Start Typing a Resume: It isn’t because Nik Lentz is at the bottom of the barrel. It’s that he has lost three in a row and has a fairly high price tag given he’s been around for over a decade. For the purpose of clarity, there’s no shame in losses to Charles Oliveira, Arnold Allen, and now Movsar Evloev. Oliveira and Allen are ranked and Evloev will be before the year is out. But three consecutive losses is still three consecutive losses, especially for someone who doesn’t draw eyeballs. It’s no guarantee Lentz will be let go, but the UFC has let go of better talents in recent months that had similar stretches.

Saved Their Job: Few believed Marcin Prachnio deserved a fourth opportunity after coming up empty in his first three tries, but he got the job done against Khalil Rountree. It was a close contest that could have reasonably gone to Rountree, but the only thing that matters to Prachnio is that he’s still employed.

Biggest WOW Moment: Has to be Poirier’s KO over McGregor. It wasn’t necessarily the most stylistic KO, but you can’t help but drop your jaw when the biggest star in the history of the sport gets KO’d for the first time in his career. McGregor remaining on the mat as long as he did only added to the moment. However, I can’t just leave it at that….

Both Chandler and Hooker were being patient to the point fans were getting anxious for something to happen besides a body shot or a calf kick a single shot at a time. Chandler finally followed up one of his body shots with a POWERFUL left hook to the face that dropped the durable Hooker and finished him off with several more shots. Chandler needed a WOW moment to launch him into title talks and he got it.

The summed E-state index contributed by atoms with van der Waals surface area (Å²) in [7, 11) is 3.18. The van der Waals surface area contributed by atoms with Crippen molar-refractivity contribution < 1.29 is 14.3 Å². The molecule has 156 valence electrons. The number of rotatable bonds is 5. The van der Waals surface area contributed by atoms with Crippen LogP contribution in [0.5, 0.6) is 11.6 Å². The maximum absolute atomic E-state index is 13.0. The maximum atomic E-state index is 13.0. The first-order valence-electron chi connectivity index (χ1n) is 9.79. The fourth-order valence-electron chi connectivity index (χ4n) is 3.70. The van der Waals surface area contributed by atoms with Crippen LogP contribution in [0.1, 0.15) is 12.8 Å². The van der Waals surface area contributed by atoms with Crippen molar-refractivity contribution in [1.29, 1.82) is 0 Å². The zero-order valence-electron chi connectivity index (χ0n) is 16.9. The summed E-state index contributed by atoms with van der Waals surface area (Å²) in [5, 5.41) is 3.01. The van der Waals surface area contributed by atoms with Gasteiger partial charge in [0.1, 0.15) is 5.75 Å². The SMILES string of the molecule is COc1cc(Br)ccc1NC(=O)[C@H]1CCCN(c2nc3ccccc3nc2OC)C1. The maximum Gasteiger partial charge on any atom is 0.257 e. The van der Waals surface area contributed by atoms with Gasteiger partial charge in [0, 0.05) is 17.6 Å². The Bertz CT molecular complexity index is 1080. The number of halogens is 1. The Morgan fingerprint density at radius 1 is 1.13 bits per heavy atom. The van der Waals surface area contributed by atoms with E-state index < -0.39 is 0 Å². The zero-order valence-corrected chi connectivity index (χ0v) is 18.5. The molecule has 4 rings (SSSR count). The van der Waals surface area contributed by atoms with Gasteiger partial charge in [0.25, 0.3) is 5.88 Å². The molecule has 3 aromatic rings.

Cure for Insomnia: It felt like a throwback to 15 years ago when Antonio Carlos Junior’s only course of fighting was pursuing takedowns. Brad Tavares had fleeting moments of offense, but it was wall-and-stall for most of the fight, leading to many nodding heads jerking themselves back into consciousness.

Never Seen That Before: The obvious answer is saying we’ve never seen McGregor get KO’d before, but that’s a cop out. I’ve seen fighters stop delivering blows after they think the fight is over when the ref hasn’t called the fight. But the manner in which Marina Rodriguez not only walked away, but argued with both Amanda Ribas and Herb Dean that the fight had been stopped before officially finishing the fight with a couple more hard strikes was very unique.

Best Callout: While Julianna Pena’s callout of Amanda Nunes was done with confidence, she still has some work to do to get the title shot she is calling for. Nunes responded as such just minutes after the callout. Regardless, always smart to plant a seed, giving her an honorable mention.